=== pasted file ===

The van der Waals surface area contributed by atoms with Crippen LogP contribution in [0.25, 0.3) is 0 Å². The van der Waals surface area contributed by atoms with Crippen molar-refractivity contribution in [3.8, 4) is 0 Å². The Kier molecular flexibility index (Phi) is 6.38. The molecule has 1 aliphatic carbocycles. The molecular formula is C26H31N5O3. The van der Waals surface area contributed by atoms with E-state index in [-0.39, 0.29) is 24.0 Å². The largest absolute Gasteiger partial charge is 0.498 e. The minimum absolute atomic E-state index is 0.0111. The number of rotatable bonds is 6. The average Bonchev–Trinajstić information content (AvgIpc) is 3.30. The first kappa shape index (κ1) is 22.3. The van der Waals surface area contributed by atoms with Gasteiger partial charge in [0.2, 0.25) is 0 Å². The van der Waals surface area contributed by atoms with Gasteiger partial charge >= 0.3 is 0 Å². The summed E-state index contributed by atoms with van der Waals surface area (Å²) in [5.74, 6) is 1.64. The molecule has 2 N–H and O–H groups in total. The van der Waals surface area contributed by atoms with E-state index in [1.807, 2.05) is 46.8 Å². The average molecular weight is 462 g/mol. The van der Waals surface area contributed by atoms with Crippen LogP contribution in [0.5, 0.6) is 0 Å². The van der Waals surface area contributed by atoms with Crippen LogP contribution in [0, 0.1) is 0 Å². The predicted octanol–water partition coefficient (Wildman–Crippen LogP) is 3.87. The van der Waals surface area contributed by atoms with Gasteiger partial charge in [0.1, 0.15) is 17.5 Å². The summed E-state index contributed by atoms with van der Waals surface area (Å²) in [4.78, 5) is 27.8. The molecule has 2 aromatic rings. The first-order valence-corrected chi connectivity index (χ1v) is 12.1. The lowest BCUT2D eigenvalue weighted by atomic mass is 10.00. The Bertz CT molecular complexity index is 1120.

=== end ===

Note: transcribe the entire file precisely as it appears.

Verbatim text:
The van der Waals surface area contributed by atoms with Crippen LogP contribution in [0.25, 0.3) is 0 Å². The van der Waals surface area contributed by atoms with Crippen molar-refractivity contribution in [3.8, 4) is 0 Å². The Kier molecular flexibility index (Phi) is 6.38. The molecule has 1 aliphatic carbocycles. The molecular formula is C26H31N5O3. The van der Waals surface area contributed by atoms with E-state index in [-0.39, 0.29) is 24.0 Å². The largest absolute Gasteiger partial charge is 0.498 e. The minimum absolute atomic E-state index is 0.0111. The number of rotatable bonds is 6. The average Bonchev–Trinajstić information content (AvgIpc) is 3.30. The first kappa shape index (κ1) is 22.3. The van der Waals surface area contributed by atoms with Gasteiger partial charge in [0.2, 0.25) is 0 Å². The van der Waals surface area contributed by atoms with Gasteiger partial charge >= 0.3 is 0 Å². The summed E-state index contributed by atoms with van der Waals surface area (Å²) in [5.74, 6) is 1.64. The molecule has 2 N–H and O–H groups in total. The van der Waals surface area contributed by atoms with E-state index in [1.807, 2.05) is 46.8 Å². The average molecular weight is 462 g/mol. The van der Waals surface area contributed by atoms with Crippen LogP contribution in [0.5, 0.6) is 0 Å². The van der Waals surface area contributed by atoms with Crippen LogP contribution in [0, 0.1) is 0 Å². The predicted octanol–water partition coefficient (Wildman–Crippen LogP) is 3.87. The van der Waals surface area contributed by atoms with Gasteiger partial charge in [0.1, 0.15) is 17.5 Å². The summed E-state index contributed by atoms with van der Waals surface area (Å²) in [4.78, 5) is 27.8. The molecule has 2 aromatic rings. The first-order valence-corrected chi connectivity index (χ1v) is 12.1. The lowest BCUT2D eigenvalue weighted by atomic mass is 10.00. The Bertz CT molecular complexity index is 1120.